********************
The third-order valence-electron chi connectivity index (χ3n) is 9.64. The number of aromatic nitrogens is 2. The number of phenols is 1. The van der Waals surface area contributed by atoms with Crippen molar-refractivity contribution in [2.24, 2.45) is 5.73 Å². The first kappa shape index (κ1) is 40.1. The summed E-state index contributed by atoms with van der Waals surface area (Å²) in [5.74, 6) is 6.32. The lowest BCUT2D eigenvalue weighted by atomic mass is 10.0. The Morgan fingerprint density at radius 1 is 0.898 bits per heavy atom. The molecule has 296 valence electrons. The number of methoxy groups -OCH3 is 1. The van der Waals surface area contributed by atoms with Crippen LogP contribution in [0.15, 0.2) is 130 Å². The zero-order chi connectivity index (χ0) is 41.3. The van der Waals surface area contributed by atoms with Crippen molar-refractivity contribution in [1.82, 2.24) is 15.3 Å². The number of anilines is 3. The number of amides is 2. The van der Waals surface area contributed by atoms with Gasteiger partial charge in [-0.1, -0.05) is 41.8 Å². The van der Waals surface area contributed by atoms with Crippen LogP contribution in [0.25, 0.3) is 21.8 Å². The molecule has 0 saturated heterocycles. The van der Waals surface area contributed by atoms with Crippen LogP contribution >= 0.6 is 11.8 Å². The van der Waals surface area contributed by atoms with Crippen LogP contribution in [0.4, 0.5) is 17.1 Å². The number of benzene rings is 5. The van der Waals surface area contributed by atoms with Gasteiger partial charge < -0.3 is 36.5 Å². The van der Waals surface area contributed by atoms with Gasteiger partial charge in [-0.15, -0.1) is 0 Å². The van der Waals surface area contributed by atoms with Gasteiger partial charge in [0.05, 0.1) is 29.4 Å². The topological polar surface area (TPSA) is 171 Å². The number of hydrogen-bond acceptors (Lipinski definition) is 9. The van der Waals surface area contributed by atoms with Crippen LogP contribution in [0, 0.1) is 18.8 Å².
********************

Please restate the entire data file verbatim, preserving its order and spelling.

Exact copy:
The third-order valence-electron chi connectivity index (χ3n) is 9.64. The number of aromatic nitrogens is 2. The number of phenols is 1. The van der Waals surface area contributed by atoms with Crippen molar-refractivity contribution in [2.24, 2.45) is 5.73 Å². The first kappa shape index (κ1) is 40.1. The summed E-state index contributed by atoms with van der Waals surface area (Å²) in [5.74, 6) is 6.32. The lowest BCUT2D eigenvalue weighted by atomic mass is 10.0. The Morgan fingerprint density at radius 1 is 0.898 bits per heavy atom. The molecule has 296 valence electrons. The number of methoxy groups -OCH3 is 1. The van der Waals surface area contributed by atoms with Crippen LogP contribution in [0.15, 0.2) is 130 Å². The zero-order chi connectivity index (χ0) is 41.3. The van der Waals surface area contributed by atoms with Crippen molar-refractivity contribution in [1.82, 2.24) is 15.3 Å². The number of anilines is 3. The number of amides is 2. The van der Waals surface area contributed by atoms with Gasteiger partial charge in [-0.1, -0.05) is 41.8 Å². The van der Waals surface area contributed by atoms with Crippen LogP contribution in [0.25, 0.3) is 21.8 Å². The molecule has 0 saturated heterocycles. The van der Waals surface area contributed by atoms with Crippen LogP contribution >= 0.6 is 11.8 Å². The van der Waals surface area contributed by atoms with Crippen LogP contribution in [0.4, 0.5) is 17.1 Å². The number of benzene rings is 5. The van der Waals surface area contributed by atoms with Gasteiger partial charge < -0.3 is 36.5 Å². The van der Waals surface area contributed by atoms with Gasteiger partial charge in [-0.15, -0.1) is 0 Å². The van der Waals surface area contributed by atoms with Gasteiger partial charge in [0.05, 0.1) is 29.4 Å². The topological polar surface area (TPSA) is 171 Å². The number of hydrogen-bond acceptors (Lipinski definition) is 9. The van der Waals surface area contributed by atoms with Crippen LogP contribution in [0, 0.1) is 18.8 Å².